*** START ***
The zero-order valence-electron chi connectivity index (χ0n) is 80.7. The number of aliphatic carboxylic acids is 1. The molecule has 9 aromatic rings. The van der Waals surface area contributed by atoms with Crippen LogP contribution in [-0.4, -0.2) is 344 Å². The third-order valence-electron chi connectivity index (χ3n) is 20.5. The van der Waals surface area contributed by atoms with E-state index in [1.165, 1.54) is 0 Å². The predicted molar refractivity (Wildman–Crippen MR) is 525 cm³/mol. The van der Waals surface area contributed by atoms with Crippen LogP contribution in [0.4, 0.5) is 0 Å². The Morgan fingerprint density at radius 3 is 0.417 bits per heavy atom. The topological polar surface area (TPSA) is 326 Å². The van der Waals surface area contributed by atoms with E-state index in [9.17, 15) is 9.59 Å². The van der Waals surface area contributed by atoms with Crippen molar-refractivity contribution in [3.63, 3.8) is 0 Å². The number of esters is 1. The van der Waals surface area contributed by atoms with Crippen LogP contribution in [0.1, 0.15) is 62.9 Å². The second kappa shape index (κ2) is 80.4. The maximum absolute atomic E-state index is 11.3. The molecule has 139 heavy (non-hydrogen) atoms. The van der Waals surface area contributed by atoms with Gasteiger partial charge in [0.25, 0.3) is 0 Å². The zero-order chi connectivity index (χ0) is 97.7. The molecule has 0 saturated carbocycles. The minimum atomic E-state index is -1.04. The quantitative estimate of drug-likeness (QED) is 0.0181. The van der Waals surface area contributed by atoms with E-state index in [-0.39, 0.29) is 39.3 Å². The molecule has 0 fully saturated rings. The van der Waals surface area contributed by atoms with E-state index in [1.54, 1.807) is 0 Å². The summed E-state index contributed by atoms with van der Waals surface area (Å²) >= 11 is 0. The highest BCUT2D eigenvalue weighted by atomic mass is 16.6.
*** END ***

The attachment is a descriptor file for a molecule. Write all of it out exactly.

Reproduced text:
The zero-order valence-electron chi connectivity index (χ0n) is 80.7. The number of aliphatic carboxylic acids is 1. The molecule has 9 aromatic rings. The van der Waals surface area contributed by atoms with Crippen LogP contribution in [-0.4, -0.2) is 344 Å². The third-order valence-electron chi connectivity index (χ3n) is 20.5. The van der Waals surface area contributed by atoms with E-state index in [1.165, 1.54) is 0 Å². The predicted molar refractivity (Wildman–Crippen MR) is 525 cm³/mol. The van der Waals surface area contributed by atoms with Crippen LogP contribution in [0.4, 0.5) is 0 Å². The Morgan fingerprint density at radius 3 is 0.417 bits per heavy atom. The topological polar surface area (TPSA) is 326 Å². The van der Waals surface area contributed by atoms with E-state index in [9.17, 15) is 9.59 Å². The van der Waals surface area contributed by atoms with Crippen molar-refractivity contribution in [3.63, 3.8) is 0 Å². The number of esters is 1. The van der Waals surface area contributed by atoms with Crippen LogP contribution in [0.1, 0.15) is 62.9 Å². The second kappa shape index (κ2) is 80.4. The maximum absolute atomic E-state index is 11.3. The molecule has 139 heavy (non-hydrogen) atoms. The van der Waals surface area contributed by atoms with Gasteiger partial charge in [0.25, 0.3) is 0 Å². The zero-order chi connectivity index (χ0) is 97.7. The molecule has 0 saturated carbocycles. The minimum atomic E-state index is -1.04. The quantitative estimate of drug-likeness (QED) is 0.0181. The van der Waals surface area contributed by atoms with E-state index in [-0.39, 0.29) is 39.3 Å². The molecule has 0 fully saturated rings. The van der Waals surface area contributed by atoms with E-state index in [1.54, 1.807) is 0 Å². The summed E-state index contributed by atoms with van der Waals surface area (Å²) >= 11 is 0. The highest BCUT2D eigenvalue weighted by atomic mass is 16.6.